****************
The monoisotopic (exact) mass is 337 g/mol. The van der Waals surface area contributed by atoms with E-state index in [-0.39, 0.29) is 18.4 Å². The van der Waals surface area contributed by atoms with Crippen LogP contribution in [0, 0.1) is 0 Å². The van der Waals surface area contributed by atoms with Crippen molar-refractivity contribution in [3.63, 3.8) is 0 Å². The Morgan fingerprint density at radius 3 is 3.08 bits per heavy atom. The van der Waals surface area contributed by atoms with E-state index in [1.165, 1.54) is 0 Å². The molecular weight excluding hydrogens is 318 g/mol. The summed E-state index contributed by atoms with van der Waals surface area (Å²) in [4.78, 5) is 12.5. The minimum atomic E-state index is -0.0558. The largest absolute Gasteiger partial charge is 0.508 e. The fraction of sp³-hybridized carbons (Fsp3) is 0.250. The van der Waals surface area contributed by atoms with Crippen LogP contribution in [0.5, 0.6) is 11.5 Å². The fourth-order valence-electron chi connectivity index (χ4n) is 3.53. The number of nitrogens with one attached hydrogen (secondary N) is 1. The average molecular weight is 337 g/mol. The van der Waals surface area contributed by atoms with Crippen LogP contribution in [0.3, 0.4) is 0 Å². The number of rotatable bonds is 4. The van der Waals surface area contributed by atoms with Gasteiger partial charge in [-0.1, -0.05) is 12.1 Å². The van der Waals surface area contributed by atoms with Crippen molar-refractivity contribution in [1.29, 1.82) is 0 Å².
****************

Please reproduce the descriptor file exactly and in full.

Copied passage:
The monoisotopic (exact) mass is 337 g/mol. The van der Waals surface area contributed by atoms with E-state index in [-0.39, 0.29) is 18.4 Å². The van der Waals surface area contributed by atoms with Crippen LogP contribution in [0, 0.1) is 0 Å². The van der Waals surface area contributed by atoms with Crippen molar-refractivity contribution in [3.63, 3.8) is 0 Å². The Morgan fingerprint density at radius 3 is 3.08 bits per heavy atom. The van der Waals surface area contributed by atoms with E-state index in [1.165, 1.54) is 0 Å². The molecular weight excluding hydrogens is 318 g/mol. The summed E-state index contributed by atoms with van der Waals surface area (Å²) in [4.78, 5) is 12.5. The minimum atomic E-state index is -0.0558. The largest absolute Gasteiger partial charge is 0.508 e. The fraction of sp³-hybridized carbons (Fsp3) is 0.250. The van der Waals surface area contributed by atoms with Crippen LogP contribution in [0.5, 0.6) is 11.5 Å². The fourth-order valence-electron chi connectivity index (χ4n) is 3.53. The number of nitrogens with one attached hydrogen (secondary N) is 1. The average molecular weight is 337 g/mol. The van der Waals surface area contributed by atoms with Crippen LogP contribution in [0.3, 0.4) is 0 Å². The number of rotatable bonds is 4. The van der Waals surface area contributed by atoms with Gasteiger partial charge in [-0.1, -0.05) is 12.1 Å². The van der Waals surface area contributed by atoms with Crippen molar-refractivity contribution in [1.29, 1.82) is 0 Å².